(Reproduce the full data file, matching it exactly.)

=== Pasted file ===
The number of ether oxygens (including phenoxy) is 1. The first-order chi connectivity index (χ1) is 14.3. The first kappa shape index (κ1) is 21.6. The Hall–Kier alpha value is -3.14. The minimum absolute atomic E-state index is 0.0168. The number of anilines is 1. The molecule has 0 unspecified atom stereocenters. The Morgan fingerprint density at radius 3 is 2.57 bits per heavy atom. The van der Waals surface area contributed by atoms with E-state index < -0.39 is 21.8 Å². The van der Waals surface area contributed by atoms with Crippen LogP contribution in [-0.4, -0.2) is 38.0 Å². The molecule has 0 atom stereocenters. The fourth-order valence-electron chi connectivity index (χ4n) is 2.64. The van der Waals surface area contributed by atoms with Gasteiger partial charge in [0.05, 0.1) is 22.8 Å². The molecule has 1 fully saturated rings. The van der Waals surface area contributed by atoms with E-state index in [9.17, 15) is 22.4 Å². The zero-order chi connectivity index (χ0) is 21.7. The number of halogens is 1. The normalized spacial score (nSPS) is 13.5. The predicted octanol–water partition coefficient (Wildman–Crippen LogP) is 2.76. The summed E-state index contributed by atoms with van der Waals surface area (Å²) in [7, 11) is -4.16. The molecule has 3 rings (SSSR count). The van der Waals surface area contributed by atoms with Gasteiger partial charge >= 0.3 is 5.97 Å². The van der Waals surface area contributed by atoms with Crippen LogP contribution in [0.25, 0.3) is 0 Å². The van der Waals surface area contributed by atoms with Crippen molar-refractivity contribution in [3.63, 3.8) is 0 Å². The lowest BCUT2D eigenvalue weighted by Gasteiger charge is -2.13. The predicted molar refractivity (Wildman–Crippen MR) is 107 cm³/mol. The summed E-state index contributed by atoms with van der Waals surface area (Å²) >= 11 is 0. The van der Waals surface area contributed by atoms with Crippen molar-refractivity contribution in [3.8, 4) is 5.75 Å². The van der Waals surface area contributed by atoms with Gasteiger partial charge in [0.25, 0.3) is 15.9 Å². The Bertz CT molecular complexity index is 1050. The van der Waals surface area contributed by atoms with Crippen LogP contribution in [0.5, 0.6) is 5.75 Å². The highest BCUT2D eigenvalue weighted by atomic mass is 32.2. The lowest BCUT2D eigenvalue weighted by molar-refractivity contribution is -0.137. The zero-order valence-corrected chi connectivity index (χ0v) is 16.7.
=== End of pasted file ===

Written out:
The number of ether oxygens (including phenoxy) is 1. The first-order chi connectivity index (χ1) is 14.3. The first kappa shape index (κ1) is 21.6. The Hall–Kier alpha value is -3.14. The minimum absolute atomic E-state index is 0.0168. The number of anilines is 1. The molecule has 0 unspecified atom stereocenters. The Morgan fingerprint density at radius 3 is 2.57 bits per heavy atom. The van der Waals surface area contributed by atoms with E-state index < -0.39 is 21.8 Å². The van der Waals surface area contributed by atoms with Crippen LogP contribution in [-0.4, -0.2) is 38.0 Å². The molecule has 0 atom stereocenters. The fourth-order valence-electron chi connectivity index (χ4n) is 2.64. The van der Waals surface area contributed by atoms with Gasteiger partial charge in [0.05, 0.1) is 22.8 Å². The molecule has 1 fully saturated rings. The van der Waals surface area contributed by atoms with E-state index in [9.17, 15) is 22.4 Å². The zero-order chi connectivity index (χ0) is 21.7. The number of halogens is 1. The normalized spacial score (nSPS) is 13.5. The predicted octanol–water partition coefficient (Wildman–Crippen LogP) is 2.76. The summed E-state index contributed by atoms with van der Waals surface area (Å²) in [7, 11) is -4.16. The molecule has 3 rings (SSSR count). The van der Waals surface area contributed by atoms with Gasteiger partial charge >= 0.3 is 5.97 Å². The van der Waals surface area contributed by atoms with Crippen LogP contribution in [0.25, 0.3) is 0 Å². The van der Waals surface area contributed by atoms with Crippen molar-refractivity contribution in [3.63, 3.8) is 0 Å². The lowest BCUT2D eigenvalue weighted by Gasteiger charge is -2.13. The predicted molar refractivity (Wildman–Crippen MR) is 107 cm³/mol. The summed E-state index contributed by atoms with van der Waals surface area (Å²) >= 11 is 0. The van der Waals surface area contributed by atoms with Crippen molar-refractivity contribution in [3.8, 4) is 5.75 Å². The van der Waals surface area contributed by atoms with Gasteiger partial charge in [0.25, 0.3) is 15.9 Å². The Bertz CT molecular complexity index is 1050. The van der Waals surface area contributed by atoms with Crippen LogP contribution in [0.5, 0.6) is 5.75 Å². The highest BCUT2D eigenvalue weighted by atomic mass is 32.2. The lowest BCUT2D eigenvalue weighted by molar-refractivity contribution is -0.137. The zero-order valence-corrected chi connectivity index (χ0v) is 16.7.